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2016 September 1
Mark Twain famously described Bermuda as paradise you have to go through hell to reach. A chronic seasickness sufferer, he served his time in hell on the dependably bumpy rides to his island getaway. Twain was no seaman, but even experienced ocean sailors are wary of the 600-plus-nautical-mile passage from the East Coast to Bermuda that features sea conditions energized by a hot Gulf Stream flowing fast through a North Atlantic that is often a speedway for weather systems.
2016 July 1
The view through my office window this morning tantalizes with a cerulean sky and green maple tree leaves aflutter in a fresh northwest breeze. The urge to escape to the red sailboat docked a block away is as compelling as the urge to wax nostalgic in this column I am writing for SAILING’s 50th anniversary issue. Alas, I’m going to resist both.
2016 June 1
 Alas, what is to come of the symmetrical spinnaker and all its accoutrements: the pole, pole-cars, twings and guys? The venerable kite, our pennant, our moniker and the centerpiece of sailing’s visual attraction may be poised to go the way of the blooper. Gosh, I hope not. While the blooper was an unwieldy beast, rightly ridiculed into extinction, the spinnaker is an aesthetic, functional and team-creating masterpiece.
2016 May 3
Readers, I’m going to introduce you to one of your mates, a fellow sailor whose story comes with a touch of serendipity while telling us something about the diversity of the sailing clan and the esteem that is held for sailing as a pursuit that offers character-building challenges. I think you’ll be glad he’s one of us.
2016 May 2
 It is 1966, and astronaut Buzz Aldrin is on the Gemini 12 mission into space when the electronics fail. He saves the mission and makes the rendezvous with another spacecraft by using an instrument that mariners have used for centuries.In 1970, Apollo 13 lost all power, calling “Houston, we’ve had a problem.” Commander Jim Lovell used that same instrument to navigate the stricken spacecraft back to Earth. What was it?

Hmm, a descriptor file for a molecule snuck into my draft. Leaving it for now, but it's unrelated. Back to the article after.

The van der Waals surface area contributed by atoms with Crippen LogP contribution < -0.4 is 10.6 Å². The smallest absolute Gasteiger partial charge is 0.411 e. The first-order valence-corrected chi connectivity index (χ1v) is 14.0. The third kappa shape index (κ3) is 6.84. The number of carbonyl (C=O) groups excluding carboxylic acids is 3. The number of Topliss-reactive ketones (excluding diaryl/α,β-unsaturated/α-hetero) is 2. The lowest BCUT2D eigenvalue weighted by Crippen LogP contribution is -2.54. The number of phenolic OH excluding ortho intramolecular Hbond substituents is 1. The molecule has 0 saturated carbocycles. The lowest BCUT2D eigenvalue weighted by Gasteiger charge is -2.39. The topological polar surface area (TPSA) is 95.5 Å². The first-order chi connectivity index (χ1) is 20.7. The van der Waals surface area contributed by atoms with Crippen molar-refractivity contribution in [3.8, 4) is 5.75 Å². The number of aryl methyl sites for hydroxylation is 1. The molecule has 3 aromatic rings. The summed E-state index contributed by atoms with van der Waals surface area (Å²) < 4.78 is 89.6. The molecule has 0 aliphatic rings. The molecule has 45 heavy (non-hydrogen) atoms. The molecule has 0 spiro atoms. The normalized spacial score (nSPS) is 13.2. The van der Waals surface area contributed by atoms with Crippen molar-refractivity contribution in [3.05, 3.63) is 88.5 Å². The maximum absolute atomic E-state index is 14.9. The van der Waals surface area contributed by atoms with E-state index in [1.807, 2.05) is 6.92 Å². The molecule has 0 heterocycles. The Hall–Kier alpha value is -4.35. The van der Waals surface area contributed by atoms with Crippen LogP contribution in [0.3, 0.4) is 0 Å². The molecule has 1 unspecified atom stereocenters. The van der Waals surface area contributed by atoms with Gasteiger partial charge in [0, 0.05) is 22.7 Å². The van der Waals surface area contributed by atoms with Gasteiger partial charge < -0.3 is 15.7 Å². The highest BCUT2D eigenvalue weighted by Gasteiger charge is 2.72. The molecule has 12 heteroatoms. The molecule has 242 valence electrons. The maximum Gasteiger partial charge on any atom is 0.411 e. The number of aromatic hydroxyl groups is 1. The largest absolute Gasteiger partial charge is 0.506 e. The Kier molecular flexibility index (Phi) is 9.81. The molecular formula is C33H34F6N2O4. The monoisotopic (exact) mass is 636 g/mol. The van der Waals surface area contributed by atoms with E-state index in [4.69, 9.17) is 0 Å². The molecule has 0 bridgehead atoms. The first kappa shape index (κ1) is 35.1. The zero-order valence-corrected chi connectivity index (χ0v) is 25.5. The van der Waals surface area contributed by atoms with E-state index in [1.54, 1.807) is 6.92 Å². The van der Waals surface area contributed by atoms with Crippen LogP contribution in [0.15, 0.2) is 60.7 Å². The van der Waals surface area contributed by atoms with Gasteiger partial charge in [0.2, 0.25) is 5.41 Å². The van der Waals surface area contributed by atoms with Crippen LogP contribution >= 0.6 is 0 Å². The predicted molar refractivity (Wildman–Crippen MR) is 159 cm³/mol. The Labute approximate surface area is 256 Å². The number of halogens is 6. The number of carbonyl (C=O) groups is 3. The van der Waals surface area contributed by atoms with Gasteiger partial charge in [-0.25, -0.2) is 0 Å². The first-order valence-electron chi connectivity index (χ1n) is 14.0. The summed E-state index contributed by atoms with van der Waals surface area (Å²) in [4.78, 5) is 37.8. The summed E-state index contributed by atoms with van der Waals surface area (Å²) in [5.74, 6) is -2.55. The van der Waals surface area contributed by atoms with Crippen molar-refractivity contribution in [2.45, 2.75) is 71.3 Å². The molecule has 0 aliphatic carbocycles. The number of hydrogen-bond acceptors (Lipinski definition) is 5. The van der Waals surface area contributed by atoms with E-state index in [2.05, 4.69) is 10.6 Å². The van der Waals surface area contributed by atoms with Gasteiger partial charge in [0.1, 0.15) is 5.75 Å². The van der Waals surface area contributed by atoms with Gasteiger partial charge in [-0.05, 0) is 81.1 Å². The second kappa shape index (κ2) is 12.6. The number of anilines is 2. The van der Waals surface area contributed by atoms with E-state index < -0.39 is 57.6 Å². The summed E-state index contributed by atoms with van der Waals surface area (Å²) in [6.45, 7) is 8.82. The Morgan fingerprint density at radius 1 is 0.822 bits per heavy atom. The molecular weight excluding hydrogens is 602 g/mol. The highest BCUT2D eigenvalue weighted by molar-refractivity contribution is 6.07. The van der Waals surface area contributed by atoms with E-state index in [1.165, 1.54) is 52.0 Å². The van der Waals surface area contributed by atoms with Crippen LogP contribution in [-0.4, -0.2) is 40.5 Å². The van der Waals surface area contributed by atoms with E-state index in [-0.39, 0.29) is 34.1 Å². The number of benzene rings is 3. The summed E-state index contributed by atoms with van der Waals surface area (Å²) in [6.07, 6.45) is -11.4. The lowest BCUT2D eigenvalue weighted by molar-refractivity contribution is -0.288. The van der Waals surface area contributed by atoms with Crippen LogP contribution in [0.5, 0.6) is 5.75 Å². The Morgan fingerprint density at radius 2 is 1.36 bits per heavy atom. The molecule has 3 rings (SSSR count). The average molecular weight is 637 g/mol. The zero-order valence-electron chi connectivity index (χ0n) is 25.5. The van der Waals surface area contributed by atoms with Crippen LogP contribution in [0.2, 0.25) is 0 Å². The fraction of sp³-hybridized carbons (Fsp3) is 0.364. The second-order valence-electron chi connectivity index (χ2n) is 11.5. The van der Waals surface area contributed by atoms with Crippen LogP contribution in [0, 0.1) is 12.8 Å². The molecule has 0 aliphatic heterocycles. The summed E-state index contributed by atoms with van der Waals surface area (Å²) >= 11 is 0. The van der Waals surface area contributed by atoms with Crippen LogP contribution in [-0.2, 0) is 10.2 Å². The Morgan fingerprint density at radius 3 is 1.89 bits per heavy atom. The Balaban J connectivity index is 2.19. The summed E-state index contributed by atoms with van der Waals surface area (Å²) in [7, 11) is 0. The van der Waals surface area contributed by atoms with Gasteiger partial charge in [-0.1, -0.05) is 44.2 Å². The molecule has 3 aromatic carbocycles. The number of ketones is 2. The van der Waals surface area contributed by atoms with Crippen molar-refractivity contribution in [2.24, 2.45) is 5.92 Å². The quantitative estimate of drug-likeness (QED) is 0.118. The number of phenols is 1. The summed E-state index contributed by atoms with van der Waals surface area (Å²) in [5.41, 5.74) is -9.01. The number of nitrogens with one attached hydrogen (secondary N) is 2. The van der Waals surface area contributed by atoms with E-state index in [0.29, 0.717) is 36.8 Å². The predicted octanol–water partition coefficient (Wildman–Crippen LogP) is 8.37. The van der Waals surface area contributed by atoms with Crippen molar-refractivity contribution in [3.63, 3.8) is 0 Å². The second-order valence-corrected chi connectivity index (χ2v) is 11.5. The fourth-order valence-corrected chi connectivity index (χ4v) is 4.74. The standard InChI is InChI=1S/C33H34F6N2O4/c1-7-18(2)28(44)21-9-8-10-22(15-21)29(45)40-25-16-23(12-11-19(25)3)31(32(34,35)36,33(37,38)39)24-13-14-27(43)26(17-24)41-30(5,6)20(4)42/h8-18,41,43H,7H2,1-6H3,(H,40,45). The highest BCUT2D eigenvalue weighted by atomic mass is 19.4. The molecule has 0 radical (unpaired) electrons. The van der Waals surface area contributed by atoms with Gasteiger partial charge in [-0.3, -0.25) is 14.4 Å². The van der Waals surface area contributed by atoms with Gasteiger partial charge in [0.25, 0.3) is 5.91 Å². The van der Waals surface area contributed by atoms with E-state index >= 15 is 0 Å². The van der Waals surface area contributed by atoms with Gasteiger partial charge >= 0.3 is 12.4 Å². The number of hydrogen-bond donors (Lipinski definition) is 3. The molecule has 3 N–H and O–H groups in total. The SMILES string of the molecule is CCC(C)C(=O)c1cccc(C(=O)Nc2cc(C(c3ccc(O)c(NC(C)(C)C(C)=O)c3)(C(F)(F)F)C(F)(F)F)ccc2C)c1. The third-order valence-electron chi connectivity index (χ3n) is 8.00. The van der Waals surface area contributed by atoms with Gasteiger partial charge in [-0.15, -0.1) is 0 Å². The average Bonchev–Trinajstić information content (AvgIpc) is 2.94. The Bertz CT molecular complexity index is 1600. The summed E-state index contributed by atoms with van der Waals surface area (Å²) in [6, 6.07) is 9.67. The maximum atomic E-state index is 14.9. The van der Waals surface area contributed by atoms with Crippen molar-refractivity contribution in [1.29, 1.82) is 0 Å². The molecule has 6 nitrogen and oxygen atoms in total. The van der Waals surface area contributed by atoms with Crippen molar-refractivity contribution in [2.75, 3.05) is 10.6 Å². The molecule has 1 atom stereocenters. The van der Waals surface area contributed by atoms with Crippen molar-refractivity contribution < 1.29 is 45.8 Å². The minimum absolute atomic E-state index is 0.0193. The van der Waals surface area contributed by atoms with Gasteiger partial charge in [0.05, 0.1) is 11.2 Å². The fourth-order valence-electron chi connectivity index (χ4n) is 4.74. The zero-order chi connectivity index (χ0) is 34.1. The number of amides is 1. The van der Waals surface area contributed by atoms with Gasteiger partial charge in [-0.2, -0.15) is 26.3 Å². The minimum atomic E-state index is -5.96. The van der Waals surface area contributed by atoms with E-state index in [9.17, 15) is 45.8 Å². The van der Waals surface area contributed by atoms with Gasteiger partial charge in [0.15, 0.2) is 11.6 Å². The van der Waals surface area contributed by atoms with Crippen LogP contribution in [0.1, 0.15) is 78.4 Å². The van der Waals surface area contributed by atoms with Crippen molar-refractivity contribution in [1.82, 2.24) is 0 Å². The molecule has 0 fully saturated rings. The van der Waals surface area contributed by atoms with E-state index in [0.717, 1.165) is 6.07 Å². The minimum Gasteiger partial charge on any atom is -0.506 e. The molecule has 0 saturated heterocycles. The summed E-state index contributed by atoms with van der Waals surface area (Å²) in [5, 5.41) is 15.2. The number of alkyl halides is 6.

A sextant.
2016 April 1
 I'll admit to obsessing about why we sail. What drives us to be cold, wet and often bored, and yet still go sailing? Is it the camaraderie? The challenge? The adventure? The competition? Promoters and advocates will often boil it down to the premise that sailors sail because it is fun, and, by inference, don’t sail when it’s not.
2016 April 1
 Guys tell me they wish they had never sold their most-loved automobile, maybe a first-generation Pontiac GTO or a Mustang like Steve McQueen drove in the movie “Bullitt,” but instead stored it and pampered it so that today they would be able to show off a valuable classic.
2016 March 1
 A mental disease called prairie madness afflicted settlers living on the American Great Plains. It was caused by the wind. The incessant wind blowing over the endless expanse of flat land literally drove people nuts.I believe I was once on the brink of going crazy because of the wind. That was during the worst sailboat race I ever experienced. Unlike prairie madness, my nascent mental disorder was caused by wind that never blew. 
2016 January 1